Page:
MAKING WAVES: Plans for the Gateway Marina in the recent Bundaberg Regional Council ordinary meeting.
MAKING WAVES: Plans for the Gateway Marina in the recent Bundaberg Regional Council ordinary meeting.

REVEALED: Surprising list of measures for new marina

It has been recommended qualified turtle biologists collaborate with professionally qualified lighting engineers/designers during the detailed design phase of the Gateway Marina.

A Marine Turtle Management Plan has been prepared by Pendoley Environmental for Insite about the Burnett Heads harbour village development.

The plan outlines numerous lighting measures to mitigate potential impacts on nesting turtles and hatchlings.

As outlined in the Bundaberg Regional Council's ordinary meeting agenda this week, several multistorey buildings have been proposed near beaches renowned for nesting turtles.

On Tuesday the council approved Stage 1 of the marina development which includes a commercial village hub and three multistorey accommodation buildings.

The turtle management plan considers both the subject development and the development of Stage 2; which is being separately assessed.

 

The proposed development is near beaches renowned for being significant turtle nesting sites. Picture: File
The proposed development is near beaches renowned for being significant turtle nesting sites. Picture: File

The plan does not include assessment or mitigation of potential impacts arising from the construction and operation of the marina berths.

This particular development is close to Oaks Beach, Barubbra Island and Mon Repos Beach, which are frequented by nesting turtles.

While a range of potential impacts are outlined in the report, light pollution carried a 'high' inherit risk, which could become a 'low' residual risk to the turtles should the suggested mitigated measures be implemented.

Some of these measures include:

 

For external lighting include:

• All external building lights utilise LED emitters (~585nm 'true amber' emitters, 'phosphor converted amber') or where white LED is required for human safety, a correlated colour temperature equal to or lower than 2700K;

• External lighting achieves an upwards waste light output ratio of 0 per cent.

• Security lighting will be motion activated and supplemented with computer monitored infrared detections systems;

• Motion activated external walkway lighting for residential premises from 8pm until dawn during turtle season;

• Motion activated lights will have an associated deactivation period of a maximum of 5 minutes.

• Exterior finishes on all buildings will be matte and have a maximum reflective value of 30 per cent;

• All balcony lighting will automatically turn off at 8pm during the turtle season (under the control of the Bodies Corporate)

For interior lighting include:

• Indoor lighting will have CCT equal to or lower than 2700K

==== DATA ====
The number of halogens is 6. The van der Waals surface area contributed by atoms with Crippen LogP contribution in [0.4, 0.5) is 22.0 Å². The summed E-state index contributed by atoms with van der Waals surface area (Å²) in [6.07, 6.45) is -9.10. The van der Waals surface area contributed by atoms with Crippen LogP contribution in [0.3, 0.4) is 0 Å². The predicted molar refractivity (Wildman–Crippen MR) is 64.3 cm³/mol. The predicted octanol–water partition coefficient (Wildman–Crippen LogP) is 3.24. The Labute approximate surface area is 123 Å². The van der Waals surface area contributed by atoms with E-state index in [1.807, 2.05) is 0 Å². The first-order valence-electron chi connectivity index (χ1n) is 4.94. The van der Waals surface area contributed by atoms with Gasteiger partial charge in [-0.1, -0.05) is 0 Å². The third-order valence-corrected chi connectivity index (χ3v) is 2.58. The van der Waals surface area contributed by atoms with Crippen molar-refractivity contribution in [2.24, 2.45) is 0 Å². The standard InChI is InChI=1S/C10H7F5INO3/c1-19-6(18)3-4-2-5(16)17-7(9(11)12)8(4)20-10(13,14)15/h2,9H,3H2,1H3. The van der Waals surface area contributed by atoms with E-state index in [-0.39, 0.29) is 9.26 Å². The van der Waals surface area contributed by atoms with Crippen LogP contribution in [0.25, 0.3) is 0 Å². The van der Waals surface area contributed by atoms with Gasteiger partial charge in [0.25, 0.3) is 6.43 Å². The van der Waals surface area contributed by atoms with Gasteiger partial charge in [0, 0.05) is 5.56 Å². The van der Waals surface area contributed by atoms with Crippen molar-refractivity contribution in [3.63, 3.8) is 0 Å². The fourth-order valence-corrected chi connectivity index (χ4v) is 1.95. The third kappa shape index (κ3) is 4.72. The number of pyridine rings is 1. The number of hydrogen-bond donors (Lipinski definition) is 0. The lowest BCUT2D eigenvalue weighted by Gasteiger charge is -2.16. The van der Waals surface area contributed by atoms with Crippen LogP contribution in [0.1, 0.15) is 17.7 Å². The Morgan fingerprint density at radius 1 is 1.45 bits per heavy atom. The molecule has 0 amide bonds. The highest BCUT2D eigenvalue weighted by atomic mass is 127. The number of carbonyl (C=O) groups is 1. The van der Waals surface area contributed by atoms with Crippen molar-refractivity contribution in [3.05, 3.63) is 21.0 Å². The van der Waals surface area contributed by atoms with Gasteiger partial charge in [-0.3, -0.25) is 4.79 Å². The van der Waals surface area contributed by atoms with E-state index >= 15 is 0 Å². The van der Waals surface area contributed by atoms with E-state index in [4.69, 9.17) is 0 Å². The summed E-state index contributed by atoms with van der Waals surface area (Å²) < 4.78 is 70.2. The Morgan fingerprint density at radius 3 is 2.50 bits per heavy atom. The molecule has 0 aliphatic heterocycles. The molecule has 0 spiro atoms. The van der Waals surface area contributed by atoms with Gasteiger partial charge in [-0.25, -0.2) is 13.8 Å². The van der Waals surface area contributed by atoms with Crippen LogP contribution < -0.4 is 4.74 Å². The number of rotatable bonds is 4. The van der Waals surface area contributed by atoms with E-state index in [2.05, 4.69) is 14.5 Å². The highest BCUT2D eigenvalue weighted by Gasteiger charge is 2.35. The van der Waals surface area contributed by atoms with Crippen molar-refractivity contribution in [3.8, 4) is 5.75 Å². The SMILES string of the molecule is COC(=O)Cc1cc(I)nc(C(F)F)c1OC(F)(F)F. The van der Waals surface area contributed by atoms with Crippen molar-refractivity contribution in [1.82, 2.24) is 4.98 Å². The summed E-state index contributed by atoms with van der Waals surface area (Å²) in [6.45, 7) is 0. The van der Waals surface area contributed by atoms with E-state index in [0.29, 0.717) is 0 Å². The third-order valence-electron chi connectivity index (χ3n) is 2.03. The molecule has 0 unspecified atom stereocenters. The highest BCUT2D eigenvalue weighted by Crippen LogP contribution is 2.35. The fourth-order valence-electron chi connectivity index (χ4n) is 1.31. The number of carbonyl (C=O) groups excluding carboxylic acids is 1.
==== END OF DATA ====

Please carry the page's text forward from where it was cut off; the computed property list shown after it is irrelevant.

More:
• Apartment downlights will be built-in to the fixture - not a replaceable fixture.

• Modifications of the apartments' lighting design, including changes to the type, colour temperature, spectral power distribution of the LED sources, will be prohibited by the Bodies Corporate.

• All glass (windows/doors) will have opaque (blackout) blinds/curtains fitted.

• Interior finishes will be matte and have a maximum reflective value of 30 per cent.

• All glass (windows, doors, balustrades) on all buildings will have a tint applied with a visible light transmittance value of 50 per cent.

• Skylights will be not be permitted.

 

For pool/water feature lighting:

• The boundary of artificial water bodies will only be illuminated at night if night activities are intended

• Swimming pools will either be in-ground design or enclosed with solid walls (i.e. no glass windows.

• In pool lighting will be the minimum and lowest intensity needed for safe swimming and use of steps to access the water, lights will be aimed at or below the horizon or lower.

• Pool surfaces will be dark coloured to reduce light reflection from the water.

• Pool decking will be a dark colour to minimise reflection

• Pool deck lighting will be low level, shielded, mini-bollard amber LED.

 

During construction:

• Avoid activities that require elevated floodlights at night during the nesting season.

 

 

MAKING WAVES: Plans for the Gateway Marina in the recent Bundaberg Regional Council ordinary meeting.
MAKING WAVES: Plans for the Gateway Marina in the recent Bundaberg Regional Council ordinary meeting.

According to the council agenda, the submitted turtle management plan states:

"To ensure efficacy of proposed mitigation measures, we recommend that during the detailed design phase of the development, qualified turtle biologists collaborate with professionally qualified lighting engineers/designers to further develop and assess mitigation measures based on detailed lighting designs, light models and simulations."

"Implementation of the proposed mitigation measures as described will prevent the development leading to significant impacts to marine turtle species as assessed against the EPBC Act Significant Impact Guidelines 1.1 - Matters of National Environmental Significance (Commonwealth of Australia, 2013) and will meet relevant priority actions outlined in the Recovery Plan for Marine Turtles in Australia 2017 - 2027 (Commonwealth of Australia, 2017)," it reads.

When discussing the approval, Bundaberg Regional Council's development group manager Michael Ellery said the council would require compliance with all of those from designing and installing lights that were turtle friendly, making sure lights are turned off at certain times during nesting season.

In what has been deemed as a first for the local council, Mr Ellery said they required the developer to do a pre-development and post-development audit to ensure there was no increase in light glow from the project.

 

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